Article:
Local beef and pork farmers have to contend with a lot of obstacles, not the least of which is the perception that their products are less affordable than supermarket meats.

Matt LeRoux, an associate with Cornell University Extension, has researched both how perceptions of price and marketing strategies have affected the sales and success of local meat farmers.

“When we conducted our research, we found that consumers perceive that local meat costs more,” said LeRoux. “This has been partially fueled by the fact that meat prices have risen 30% over the past 18 months.”

LeRoux’s findings, however, demonstrated the opposite. “We were able to document that, on average, the prices for beef and pork were on average less at farmers markets and on-site farm stores than at grocery stores and supermarkets.”

He said that the key to accurately comparing prices is to make sure that apples are not being contrasted with oranges. He warned local farmers against misjudging the competition they perceive they might have from larger supermarkets. “There are three main product types here, and you won’t get a fair comparison if you’re not judging the price of a meat against a like product,” he cautioned.

The three product types are:

  • Conventional Meats – The basic meats found in the supermarket, including those labeled “all natural.”
  • Level 1 Meats – Meats raised without antibiotics, including “local” produce.
  • Level 2 Meats – Pasture raised, grass-fed and organic meats.

In order to maximize their profits, local meat farmers have to set an optimum price and utilize effective marketing.

Pricing and marketing local meats

Matt LeRoux

To assist farmers with price setting, LeRoux developed MeatSuite.com. The website is an online directory listing over 150 meat farms across New York State. The site features the Cornell Meat Price & Yield Calculator, which allows farms to enter individualized data and profit goals, then price their meat with the assurance of meeting those goals.

Using the calculator can better prepare farmers to create pricing for each marketing channel they utilize, whether selling whole carcasses or meat by the cut. To yield the best results, users need to prepare in advance by gathering their current meat prices, invoices from their processors and the weights of cuts from one average animal in their herd. Farmers who have this information at their disposal say the calculator takes an average time of 10 minutes to get them the information they need.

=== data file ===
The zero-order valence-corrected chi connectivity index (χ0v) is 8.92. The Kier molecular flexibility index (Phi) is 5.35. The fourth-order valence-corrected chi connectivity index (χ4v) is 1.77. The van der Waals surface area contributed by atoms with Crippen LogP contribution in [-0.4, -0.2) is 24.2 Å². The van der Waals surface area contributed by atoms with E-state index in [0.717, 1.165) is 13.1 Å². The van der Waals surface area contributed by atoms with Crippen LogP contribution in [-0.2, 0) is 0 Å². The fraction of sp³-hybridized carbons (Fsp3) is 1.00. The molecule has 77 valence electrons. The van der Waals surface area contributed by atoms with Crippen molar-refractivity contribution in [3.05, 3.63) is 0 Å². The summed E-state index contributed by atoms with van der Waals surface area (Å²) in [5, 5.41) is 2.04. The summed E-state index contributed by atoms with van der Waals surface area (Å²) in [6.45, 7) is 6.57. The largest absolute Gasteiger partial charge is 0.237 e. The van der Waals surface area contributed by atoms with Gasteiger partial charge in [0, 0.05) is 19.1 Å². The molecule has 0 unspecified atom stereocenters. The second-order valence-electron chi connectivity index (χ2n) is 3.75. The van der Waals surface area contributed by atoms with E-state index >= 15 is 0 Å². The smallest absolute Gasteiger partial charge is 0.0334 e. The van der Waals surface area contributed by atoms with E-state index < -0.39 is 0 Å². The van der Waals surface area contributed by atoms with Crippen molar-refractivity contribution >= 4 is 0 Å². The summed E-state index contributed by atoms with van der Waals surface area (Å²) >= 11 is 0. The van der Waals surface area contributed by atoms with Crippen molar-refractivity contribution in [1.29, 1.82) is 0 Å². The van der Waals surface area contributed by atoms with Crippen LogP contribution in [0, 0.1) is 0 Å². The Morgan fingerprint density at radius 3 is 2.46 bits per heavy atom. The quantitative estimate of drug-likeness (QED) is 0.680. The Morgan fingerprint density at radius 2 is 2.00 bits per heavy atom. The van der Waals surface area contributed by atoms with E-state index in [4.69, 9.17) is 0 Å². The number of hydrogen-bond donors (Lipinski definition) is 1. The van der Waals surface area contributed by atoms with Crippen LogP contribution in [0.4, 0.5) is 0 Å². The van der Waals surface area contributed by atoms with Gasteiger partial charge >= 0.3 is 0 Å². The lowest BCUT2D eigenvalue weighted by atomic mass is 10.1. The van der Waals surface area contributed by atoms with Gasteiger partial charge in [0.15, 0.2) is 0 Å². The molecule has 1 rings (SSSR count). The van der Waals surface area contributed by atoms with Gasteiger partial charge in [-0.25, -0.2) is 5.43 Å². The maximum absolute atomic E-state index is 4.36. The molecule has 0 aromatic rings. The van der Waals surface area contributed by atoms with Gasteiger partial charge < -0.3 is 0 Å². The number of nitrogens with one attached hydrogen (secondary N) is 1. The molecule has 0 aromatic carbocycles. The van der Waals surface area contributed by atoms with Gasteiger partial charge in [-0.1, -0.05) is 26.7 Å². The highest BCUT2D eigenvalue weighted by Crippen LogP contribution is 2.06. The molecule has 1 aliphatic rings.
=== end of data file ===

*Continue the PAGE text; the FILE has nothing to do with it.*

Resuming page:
As far as for marketing, LeRoux said it can be just as important as pricing. “I have people telling me ‘Oh, I could never get the prices I’d like to charge’ and I tell them they’re right. This is because the extent of their marketing is having their farm’s name on the side of their truck,” he said. He added that bringing meat to market without proper marketing is tantamount to leaving money on the table.

LeRoux also outlined two basic forms of marketing:

  • Production Driven (Push) Marketing – The focus of this method is to persuade, educate and convince the buyer why they should pay your price. LeRoux said local meat producers shouldn’t want to be involved in push marketing.

“You go to where there is a high concentration of people, but not necessarily your target demographic, and try to sell to them. It’s time consuming and expensive,” he said.

  • Market Driven (Pull) Marketing – The goal of this approach is to go to where the target marketplace is. It’s less about convincing people than it is about serving them.

“These consumers are saying ‘I really wish there was a place where I could buy locally raised pork.’ They already want your stuff,” he said. “These are the markets you need to target and let them pull you in.”

For more information visit MeatSuite.com.

by Enrico Villamaino